3 Afterwards, following the pioneering example in lung transplantation with cadaveric donors, our group performed the first living-donor lung transplantation in Latin America, whose report is the aim of the present paper.
The patient, a 12-year-old boy with advanced pulmonary disease due to obliterative bronchiolitis, was admitted for pre-lung transplant evaluation. On that occasion, he was dependent on oxygen, with a forced expiratory volume in 1 second (FEV1) of 150 mL (12% of the predicted value) and a forced vital capacity (FVC) of 230 mL (17% of the predicted value). The 6-minute walk test was not performed due to lack of clinical conditions (Figure 1). There was no colonization of the lower airways. Two related donors were selected based on blood compatibility and lobe size. Donors underwent fibrobronchoscopy, evidencing anatomically normal lower airways.
Subsequently, the bilateral lung transplantation was conducted by sequential posterolateral thoracotomy. Orotracheal intubation was performed with Carlens' tube, and blood pressure and pulmonary artery pressure were monitored invasively. Because perfusion scintigraphy showed homogeneous disease (right perfusion 49%), we chose to begin from the left side due to the fact that cannulation for cardiopulmonary bypass (CPB) was easier in the right side (the second side shows a higher risk of requirement for CPB). The first donor underwent left lower lobectomy, with lobe preparation on a special table with retrograde and antegrade perfusion with 4 L of Perfadex and ambient air manual ventilation. After the recipient underwent left pneumonectomy, the implantation went on with mouth to mouth bronchial anastomosis, with a continuous suture in the membranous wall and simple stitches of 4-0 polydioxanone in the cartilaginous wall, followed by arterial anastomosis with a continuous 5-0 polypropylene suture and venoatrial anastomosis with a continuous 4-0 polypropylene suture. The reperfusion was performed after 50 minutes of ischemia by slowly opening the pulmonary artery clamp and manually ventilating the lobe. A similar technique was performed in the right side, using the lower lobe of the second donor, with ischemia time of 55 minutes. However, in this side, CPB was required due to respiratory instability, with cannulation of the aorta and right atrium. CPB time was 54 minutes. Fibrobronchoscopy immediately after surgery showed permeable anastomoses with excellent appearance.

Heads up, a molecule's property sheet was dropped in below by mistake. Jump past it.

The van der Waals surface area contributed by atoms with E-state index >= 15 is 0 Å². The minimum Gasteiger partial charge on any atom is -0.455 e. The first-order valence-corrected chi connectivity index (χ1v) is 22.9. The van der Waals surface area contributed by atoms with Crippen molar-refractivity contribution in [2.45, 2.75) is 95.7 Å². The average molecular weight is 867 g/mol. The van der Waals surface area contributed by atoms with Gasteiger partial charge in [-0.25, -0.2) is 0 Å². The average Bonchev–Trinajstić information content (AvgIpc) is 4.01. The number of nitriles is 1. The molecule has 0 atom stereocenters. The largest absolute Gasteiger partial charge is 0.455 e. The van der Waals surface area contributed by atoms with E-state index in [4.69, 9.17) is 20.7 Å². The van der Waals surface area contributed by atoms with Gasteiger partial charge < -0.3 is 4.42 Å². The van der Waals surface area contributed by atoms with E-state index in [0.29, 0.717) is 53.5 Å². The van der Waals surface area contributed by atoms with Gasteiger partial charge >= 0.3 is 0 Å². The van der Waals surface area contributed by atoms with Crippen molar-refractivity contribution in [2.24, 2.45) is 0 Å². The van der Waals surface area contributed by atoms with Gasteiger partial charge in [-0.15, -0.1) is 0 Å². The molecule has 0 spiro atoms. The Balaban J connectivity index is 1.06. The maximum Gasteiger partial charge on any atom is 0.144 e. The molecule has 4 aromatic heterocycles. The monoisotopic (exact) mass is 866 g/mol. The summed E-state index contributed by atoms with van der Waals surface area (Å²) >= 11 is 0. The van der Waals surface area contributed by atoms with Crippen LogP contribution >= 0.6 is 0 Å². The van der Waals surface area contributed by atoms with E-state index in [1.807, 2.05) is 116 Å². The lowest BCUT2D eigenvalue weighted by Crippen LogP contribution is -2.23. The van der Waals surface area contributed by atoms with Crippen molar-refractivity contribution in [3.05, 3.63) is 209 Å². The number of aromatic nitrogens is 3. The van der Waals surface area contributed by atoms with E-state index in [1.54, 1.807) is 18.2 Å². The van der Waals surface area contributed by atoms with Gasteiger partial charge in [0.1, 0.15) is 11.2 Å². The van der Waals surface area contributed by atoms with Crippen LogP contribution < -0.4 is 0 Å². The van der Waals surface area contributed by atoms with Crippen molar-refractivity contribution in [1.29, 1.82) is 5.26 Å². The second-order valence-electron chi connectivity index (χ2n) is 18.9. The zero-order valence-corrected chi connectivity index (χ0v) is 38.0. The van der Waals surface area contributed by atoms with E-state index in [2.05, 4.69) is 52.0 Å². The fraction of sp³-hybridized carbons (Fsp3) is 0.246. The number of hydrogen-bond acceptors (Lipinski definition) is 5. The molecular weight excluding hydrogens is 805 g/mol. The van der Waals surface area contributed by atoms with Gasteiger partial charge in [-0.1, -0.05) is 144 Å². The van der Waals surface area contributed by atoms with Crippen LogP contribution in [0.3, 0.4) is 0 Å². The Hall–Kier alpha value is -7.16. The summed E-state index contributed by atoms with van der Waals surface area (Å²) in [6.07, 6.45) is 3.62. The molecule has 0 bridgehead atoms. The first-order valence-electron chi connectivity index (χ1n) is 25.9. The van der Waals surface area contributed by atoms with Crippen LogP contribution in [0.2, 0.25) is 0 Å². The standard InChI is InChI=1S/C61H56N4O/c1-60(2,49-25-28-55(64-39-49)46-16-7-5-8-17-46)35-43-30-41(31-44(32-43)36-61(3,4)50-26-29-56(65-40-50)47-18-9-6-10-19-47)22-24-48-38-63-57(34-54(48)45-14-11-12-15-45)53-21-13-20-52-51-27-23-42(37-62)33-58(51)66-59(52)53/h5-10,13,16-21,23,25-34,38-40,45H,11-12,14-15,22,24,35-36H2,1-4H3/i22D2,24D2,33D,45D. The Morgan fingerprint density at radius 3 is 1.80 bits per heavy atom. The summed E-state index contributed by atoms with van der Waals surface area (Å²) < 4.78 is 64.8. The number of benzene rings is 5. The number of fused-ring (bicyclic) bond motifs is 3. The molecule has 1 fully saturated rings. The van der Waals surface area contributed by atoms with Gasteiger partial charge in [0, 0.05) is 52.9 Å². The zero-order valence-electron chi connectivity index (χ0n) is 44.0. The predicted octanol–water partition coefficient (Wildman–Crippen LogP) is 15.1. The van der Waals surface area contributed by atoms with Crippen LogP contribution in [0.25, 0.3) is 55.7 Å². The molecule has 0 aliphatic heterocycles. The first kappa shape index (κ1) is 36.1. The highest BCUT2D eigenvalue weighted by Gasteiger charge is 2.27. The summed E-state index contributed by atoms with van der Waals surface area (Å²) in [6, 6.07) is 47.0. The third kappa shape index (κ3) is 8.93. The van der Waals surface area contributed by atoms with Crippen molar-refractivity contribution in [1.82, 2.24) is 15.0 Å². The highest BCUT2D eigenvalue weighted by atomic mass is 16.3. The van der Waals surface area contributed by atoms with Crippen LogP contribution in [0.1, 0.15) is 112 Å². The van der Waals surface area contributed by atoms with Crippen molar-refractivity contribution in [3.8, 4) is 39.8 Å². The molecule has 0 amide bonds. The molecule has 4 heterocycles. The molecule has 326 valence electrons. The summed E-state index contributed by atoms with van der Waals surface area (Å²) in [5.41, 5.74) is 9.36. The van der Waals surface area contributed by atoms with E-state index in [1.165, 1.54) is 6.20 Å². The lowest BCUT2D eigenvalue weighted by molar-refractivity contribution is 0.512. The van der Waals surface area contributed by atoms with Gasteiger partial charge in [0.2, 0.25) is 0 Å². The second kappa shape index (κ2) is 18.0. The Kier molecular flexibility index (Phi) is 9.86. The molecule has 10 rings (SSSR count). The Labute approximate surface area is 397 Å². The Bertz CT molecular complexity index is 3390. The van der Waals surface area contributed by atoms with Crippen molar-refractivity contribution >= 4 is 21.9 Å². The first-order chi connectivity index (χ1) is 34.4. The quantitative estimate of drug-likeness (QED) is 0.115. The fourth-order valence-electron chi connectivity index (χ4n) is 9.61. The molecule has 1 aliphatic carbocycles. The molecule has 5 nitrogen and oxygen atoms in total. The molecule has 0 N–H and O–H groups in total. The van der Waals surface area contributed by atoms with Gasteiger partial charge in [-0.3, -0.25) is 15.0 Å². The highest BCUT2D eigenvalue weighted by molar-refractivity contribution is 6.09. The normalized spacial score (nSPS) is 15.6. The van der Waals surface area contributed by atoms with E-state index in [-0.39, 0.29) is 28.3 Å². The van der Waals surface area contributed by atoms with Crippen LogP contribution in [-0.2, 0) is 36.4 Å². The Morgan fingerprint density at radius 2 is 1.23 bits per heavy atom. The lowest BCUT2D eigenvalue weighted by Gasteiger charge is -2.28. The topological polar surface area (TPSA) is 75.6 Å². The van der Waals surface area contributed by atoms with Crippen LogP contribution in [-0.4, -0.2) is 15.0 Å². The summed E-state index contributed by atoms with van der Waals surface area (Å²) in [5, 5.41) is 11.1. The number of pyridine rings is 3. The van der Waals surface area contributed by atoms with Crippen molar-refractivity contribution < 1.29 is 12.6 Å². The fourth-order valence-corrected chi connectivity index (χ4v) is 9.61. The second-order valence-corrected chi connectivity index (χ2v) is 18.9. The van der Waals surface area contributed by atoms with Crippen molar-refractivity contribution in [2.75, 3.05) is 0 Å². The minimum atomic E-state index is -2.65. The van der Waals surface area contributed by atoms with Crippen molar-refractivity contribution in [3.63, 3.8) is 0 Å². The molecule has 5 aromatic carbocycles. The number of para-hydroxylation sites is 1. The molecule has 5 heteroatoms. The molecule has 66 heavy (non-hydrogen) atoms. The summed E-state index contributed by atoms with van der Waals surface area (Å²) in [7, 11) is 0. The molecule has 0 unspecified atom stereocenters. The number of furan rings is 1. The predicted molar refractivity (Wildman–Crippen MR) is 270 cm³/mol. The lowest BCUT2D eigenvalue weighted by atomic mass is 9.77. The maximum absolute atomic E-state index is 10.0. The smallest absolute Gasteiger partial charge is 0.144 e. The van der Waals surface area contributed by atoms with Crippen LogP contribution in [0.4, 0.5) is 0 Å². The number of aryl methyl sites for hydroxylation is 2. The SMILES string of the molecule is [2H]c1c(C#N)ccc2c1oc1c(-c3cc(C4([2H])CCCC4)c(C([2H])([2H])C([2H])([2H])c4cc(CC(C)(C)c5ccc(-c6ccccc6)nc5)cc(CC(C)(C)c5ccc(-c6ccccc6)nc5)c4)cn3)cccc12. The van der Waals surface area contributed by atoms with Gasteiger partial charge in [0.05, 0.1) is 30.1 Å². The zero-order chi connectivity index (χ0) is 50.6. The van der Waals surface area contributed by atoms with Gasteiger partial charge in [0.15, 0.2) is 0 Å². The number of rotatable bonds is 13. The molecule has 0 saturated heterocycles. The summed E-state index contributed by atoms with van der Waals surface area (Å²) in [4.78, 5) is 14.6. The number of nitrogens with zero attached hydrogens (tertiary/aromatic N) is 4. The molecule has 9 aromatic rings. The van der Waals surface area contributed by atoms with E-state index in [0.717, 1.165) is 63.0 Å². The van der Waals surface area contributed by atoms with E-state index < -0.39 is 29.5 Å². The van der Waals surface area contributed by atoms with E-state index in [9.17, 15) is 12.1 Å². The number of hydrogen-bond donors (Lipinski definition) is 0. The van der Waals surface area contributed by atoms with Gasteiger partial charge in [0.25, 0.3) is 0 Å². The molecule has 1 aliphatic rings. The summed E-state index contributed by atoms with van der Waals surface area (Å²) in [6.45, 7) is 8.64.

In the intensive care unit (ICU), he required vasoactive drugs (dopamine) for 18 hours and was extubated 14 hours after admission. The post-surgery period was marked by two episodes of acute rejection, the first of which (17 days after surgery) was treated with pulse therapy and the second (33 days after surgery) also with pulse therapy, together with a change in the immunosuppression scheme by replacing azathioprine with mycophenolate mofetil. Moreover, he presented with respiratory infection, with the isolation of Stenotrophomonas maltophilia in bronchial washing (12 days after surgery) and treatment with sulfamethoxazole-trimethoprim. Another post-surgery complication was neurotoxicity due to cyclosporine, with important symptoms compatible with peripheral neuropathy and prompt improvement after transient suspension of the drug. After 33 days he was discharged from the ICU and after 44 days was discharged from hospital in good general state and with no oxygen requirement.
Figure 2 shows the evolution of pulmonary function testing. At present, 12 years after surgery, the patient has resumed his habitual activities with no restrictions (Figure 3) and has kept the immunosuppresion scheme with cyclosporine, mycophenolate mofetil, and prednisone.
The idea of removing an organ from healthy individuals, putting them at potentially life-threatening risk, with the purpose of compensating for an organ failure of another person, raises questions per se. But, when the procedure involves not only one but two healthy people, controversy is much greater, as the potential risk is often extended to a whole family. However, the advances in and the acceptance of lung transplantation as an effective therapeutics for end-stage pulmonary disease left an important population helpless: that of patients of short stature and who need to receive two grafts and are not capable of surviving for a long period waiting for a cadaveric donor. Due to the difficulty in finding a suitable donor for this group and to the peculiar feature that recipients usually suffers from diseases with unpredictable course, such as cystic fibrosis, the creation of a pool of readily available donors was imperative. In order to fill this important gap, the first living-donor lung transplantations were reported in 1992.2 Subsequently, the diffusion of the encouraging results in the mid-term by the same group has led this transplantation modality to be considered in clinical practice.4 Following this trend, another centers worldwide also began to perform living-donor transplantations, showing similar results.